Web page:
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Museum of Archaeology and Anthropology

 
Star Girl sculpture. A silvery-grey wooden sculpture of a human head. Incised suggestion of eyes, nose, mouth and ears

Star Girl
Woody Joseph, 1991
Jamaica
1994.173


"Woody Joseph was a self-taught artist, central to Jamaica's intuitive art movement. Inspired by nature he carved Star Girl from cedar roots. Star Girl has a named maker, yet so many objects do not. How can we find the people behind these currently anonymous objects, and make their voices heard?"

- Annie Tomkins


A Maker's Name

Woody Joseph (1919-1998) was a formative artist in the Jamaican Intuitive art movement. He started sculpting around 1965 with home-made implements. Entirely self-taught, he was inspired by the spiritual connections he found in nature, depicting humans and animals influenced by African-Jamaican religious and cultural traditions. He used the natural form of cedar roots to guide the shape of each sculpture.

I am captivated by Star Girl. Opening her box in the museum store, you are greeted by the smell of sweet sap and the desire to really, truly look. The dynamism and physicality of this sculpture excites me: the ability to see a new angle, to interact with shadows. With tree rings on her base she feels grounded, firmly planted, but retains a vibrant natural wonder, the ability to change, being and evolving.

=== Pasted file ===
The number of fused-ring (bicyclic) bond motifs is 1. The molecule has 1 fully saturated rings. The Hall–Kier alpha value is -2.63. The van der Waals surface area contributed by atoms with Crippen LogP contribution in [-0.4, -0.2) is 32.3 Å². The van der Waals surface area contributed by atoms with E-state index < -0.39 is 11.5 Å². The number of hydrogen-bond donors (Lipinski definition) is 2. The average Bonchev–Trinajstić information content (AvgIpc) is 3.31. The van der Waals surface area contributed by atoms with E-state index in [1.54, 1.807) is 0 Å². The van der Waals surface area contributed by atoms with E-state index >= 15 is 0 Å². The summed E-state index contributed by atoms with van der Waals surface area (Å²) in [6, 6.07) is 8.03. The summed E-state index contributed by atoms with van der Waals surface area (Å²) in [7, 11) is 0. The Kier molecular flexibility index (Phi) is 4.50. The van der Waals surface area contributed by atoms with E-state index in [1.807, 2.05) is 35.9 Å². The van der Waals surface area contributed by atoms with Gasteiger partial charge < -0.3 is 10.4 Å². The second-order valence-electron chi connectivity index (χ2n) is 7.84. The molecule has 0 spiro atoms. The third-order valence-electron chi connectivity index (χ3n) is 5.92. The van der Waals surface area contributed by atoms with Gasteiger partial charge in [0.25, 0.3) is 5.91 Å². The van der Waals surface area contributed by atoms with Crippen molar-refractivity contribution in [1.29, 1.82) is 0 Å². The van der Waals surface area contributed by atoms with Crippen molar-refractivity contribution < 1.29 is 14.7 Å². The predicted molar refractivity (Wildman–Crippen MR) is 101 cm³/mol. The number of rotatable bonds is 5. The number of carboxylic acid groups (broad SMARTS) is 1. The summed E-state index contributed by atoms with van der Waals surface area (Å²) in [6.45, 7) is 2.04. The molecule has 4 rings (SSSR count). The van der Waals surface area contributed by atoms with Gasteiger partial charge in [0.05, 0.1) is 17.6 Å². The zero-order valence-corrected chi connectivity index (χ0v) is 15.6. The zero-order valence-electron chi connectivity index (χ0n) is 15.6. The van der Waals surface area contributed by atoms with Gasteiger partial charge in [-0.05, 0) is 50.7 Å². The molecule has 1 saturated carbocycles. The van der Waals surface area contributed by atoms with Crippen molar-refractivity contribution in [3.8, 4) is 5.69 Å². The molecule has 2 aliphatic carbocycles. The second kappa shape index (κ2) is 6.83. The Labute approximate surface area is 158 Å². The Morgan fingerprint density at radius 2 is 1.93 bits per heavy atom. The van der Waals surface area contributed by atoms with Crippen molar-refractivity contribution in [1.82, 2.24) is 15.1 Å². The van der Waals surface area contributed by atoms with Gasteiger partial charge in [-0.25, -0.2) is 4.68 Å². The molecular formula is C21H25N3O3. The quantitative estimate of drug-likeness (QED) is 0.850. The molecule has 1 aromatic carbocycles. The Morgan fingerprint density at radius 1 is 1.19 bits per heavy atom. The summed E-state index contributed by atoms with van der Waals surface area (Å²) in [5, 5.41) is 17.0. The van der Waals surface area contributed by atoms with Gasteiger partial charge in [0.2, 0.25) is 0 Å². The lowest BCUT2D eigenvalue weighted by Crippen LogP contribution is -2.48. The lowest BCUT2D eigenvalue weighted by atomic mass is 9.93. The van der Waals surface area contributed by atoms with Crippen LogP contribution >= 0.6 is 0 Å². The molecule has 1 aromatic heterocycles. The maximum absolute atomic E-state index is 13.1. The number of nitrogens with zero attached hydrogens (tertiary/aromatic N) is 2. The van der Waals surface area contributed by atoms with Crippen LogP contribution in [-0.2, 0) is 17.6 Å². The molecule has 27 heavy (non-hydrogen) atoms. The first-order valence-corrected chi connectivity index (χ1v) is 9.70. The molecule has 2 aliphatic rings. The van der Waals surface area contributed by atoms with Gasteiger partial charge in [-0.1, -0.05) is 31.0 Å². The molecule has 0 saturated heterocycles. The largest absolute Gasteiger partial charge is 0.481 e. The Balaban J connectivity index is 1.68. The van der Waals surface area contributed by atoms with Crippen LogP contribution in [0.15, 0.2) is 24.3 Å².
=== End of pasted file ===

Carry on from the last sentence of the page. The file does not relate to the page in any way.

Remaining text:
In carving, something is subtracted to create a whole, the innate qualities of the wood remain; a spiritual connection between nature and the viewer provoked. The simplicity of detail and trust in natural form evokes great emotional depth. Her afro-textured hair is curved and notched, yet also cracked along the grain conveying movement and life. The natural colour of the wood has been stained black, perhaps referencing a night sky. Star Girl’s features are subtle and fluid. I wonder what it would be like to trace and touch the lines of eyes, ears, nose, and mouth; it might feel like drawing in wood.

Working with objects you feel the presence of human connection. Every object in material culture is an object made; ascribed meaning by a person or people. Yet who has the authority to do so?

I chose Star Girl, not only for her emotional resonance but because I wanted to highlight the importance of contemporary ethical collecting; the explicit provenance of having a named maker; who can consent, inform and empower.

Explore this object further:

https://collections.maa.cam.ac.uk/objects/509730

Explore the full collections database:

https://collections.maa.cam.ac.uk


Annie Tomkins - Collections Assistant (Stores Move)

 

Annie has a background in Art History and museum engagement, with an interest in the accessibility of collections. In her current role she is documenting, photographing and packing collections at MAA’s off-site stores, ready for the move to the new Centre of Material Culture. She has previously worked in conservation and collections care, as well as contemporary art spaces.

Two million years of human history. One million artefacts. Countless astonishing stories.